By Sunanda Sen, a former Professor of Economics at Jawaharlal Nehru University, New Delhi. Originally published at TripleCrisis
Liberalisation of financial markets, as observed in different parts of the world economy, has never contributed to stability—avoiding unforeseen and unbridled movements in prices and quantities—in those markets. Discontinuation of state-level restraints, in deregulated markets, always generates an atmosphere of uncertainty, which itself has been instrumental in generating turbulence, and then leading to crises. Crises in different financial markets across the world are usually preceded by booms, fed by destabilising financial activities in opened-up markets.
The current downslide in China’s stock markets has followed this familiar pattern, with the crash that took place between June and July 2015 foreshowed by an unprecedented boom which came with the fast pace of liberalisation in the financial sector.
Major economic reforms in China, initially launched during the regime change led by Deng Xiao Ping in 1978, continued to be reinforced steadily over the years which followed. As it happened, China could not avoid a downturn in the stock exchanges during the global crisis of 2008, and the Shanghai Composite Index (SSE) dropped sharply from 6000 to 2000 between 2007 and 2009. Efforts on the part of the state to revive the economy by injecting a sum of $585 billion (nearly one-fifth of China’s GDP in 2008), along with other measures, worked to bring about an economic recovery, and the SSE composite index was quick to move above 3000 by 2010.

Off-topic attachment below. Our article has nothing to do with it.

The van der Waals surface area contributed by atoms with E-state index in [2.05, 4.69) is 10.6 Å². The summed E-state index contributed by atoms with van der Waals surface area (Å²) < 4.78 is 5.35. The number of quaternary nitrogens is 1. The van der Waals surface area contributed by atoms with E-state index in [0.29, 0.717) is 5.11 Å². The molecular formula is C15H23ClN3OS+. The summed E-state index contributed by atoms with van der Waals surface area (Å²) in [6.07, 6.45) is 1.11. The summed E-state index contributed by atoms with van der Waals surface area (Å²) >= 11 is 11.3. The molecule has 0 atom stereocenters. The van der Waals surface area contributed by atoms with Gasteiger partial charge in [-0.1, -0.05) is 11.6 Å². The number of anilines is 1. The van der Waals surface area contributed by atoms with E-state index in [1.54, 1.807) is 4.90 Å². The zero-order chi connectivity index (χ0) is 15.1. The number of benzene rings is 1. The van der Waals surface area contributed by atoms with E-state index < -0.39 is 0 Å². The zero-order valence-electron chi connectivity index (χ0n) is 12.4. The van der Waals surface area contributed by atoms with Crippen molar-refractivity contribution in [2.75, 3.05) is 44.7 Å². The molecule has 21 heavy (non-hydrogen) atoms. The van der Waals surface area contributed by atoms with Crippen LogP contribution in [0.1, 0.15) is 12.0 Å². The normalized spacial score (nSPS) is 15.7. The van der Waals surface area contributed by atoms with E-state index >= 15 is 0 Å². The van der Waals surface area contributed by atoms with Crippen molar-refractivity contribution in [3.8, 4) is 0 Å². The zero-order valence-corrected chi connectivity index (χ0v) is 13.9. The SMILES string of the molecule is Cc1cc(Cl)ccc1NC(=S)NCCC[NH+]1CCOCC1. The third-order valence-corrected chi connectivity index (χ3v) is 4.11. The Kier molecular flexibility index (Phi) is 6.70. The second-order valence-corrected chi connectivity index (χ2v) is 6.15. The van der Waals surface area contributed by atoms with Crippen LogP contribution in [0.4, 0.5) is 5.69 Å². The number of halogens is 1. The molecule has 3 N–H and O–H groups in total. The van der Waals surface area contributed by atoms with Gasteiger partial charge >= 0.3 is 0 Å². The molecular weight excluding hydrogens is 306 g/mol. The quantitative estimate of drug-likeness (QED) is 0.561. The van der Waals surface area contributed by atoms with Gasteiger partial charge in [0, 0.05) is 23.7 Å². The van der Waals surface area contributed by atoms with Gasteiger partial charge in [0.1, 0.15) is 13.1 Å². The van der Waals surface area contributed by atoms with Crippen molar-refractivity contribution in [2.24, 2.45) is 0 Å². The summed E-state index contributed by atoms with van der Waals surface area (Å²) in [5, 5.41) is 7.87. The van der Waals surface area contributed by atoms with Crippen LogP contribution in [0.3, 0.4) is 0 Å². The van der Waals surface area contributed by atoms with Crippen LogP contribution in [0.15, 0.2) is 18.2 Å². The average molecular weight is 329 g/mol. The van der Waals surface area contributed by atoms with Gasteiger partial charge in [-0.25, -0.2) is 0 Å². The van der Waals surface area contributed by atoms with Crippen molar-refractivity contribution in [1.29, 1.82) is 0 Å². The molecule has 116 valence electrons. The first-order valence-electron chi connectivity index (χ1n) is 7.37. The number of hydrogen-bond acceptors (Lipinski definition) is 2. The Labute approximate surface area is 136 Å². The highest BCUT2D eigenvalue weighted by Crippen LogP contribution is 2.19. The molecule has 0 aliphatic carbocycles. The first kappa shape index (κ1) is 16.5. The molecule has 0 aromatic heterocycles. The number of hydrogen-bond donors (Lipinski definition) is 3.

However, the stimulus, while reviving growth, could not dispel the disruptive forces as financial markets were further opened up. A major cause was the delinking of the renminbi from the dollar. The currency (which had been linked to the dollar since 2005 at a fixed rate of 8.3 RMB/dollar) was subject to moderate appreciation in the coming years, excluding some short periods of depreciation. The latter were related to the expectations of further depreciation of RMB , fueled by developments which included provisions for private holdings of dollars from 2007 and the two-way floating of RMB since 2011, causing leads and lags in trade settlement. Despite the disturbances in the financial market, the current exchange rate of the RMB, hovering since the second quarter of 2015 around 2.2 RMB to the dollar, reflects a rather steady pattern of an appreciating renminbi which in turn is supported by official moves. Here comes the very unique relation between the state and the market in China, with the former continuing to retain its prerogatives in the deregulated markets, especially relating to finance.
The ongoing crisis in China’ s stock market wiped out, in less than a month between June and July 2015, more than $3 trillion of stock holders’ wealth, caused by a 33% drop in stock prices. The Shanghai composite Index (SCI) declined from 4277 to 3806 between June 15 and July 15, 2015. The downslide in China’s stock prices in less than a month has been even sharper that the post-Lehman-Brothers’ crisis on Wall Street, when U.S. stocks fell by 41% over a much longer period, between October 2008 and March 2009.
An explanation of the on-going crisis in China’s stock market needs to relate it to the unprecedented boom which preceeded it. The crash came on the heels of rises of 135% and 150% in stock prices in the Shanghai and Shenzen stock exchanges, respectively, in less than a year. This followed an end to the boom in real estate prices which had its origin in the post-crisis official stimulus package after 2008. With banks operating in Wealth Management Products, and with derivatives accounting for 43.2% of the total volume of currency trading by 2012, the time has been ripe for rampant financial speculation.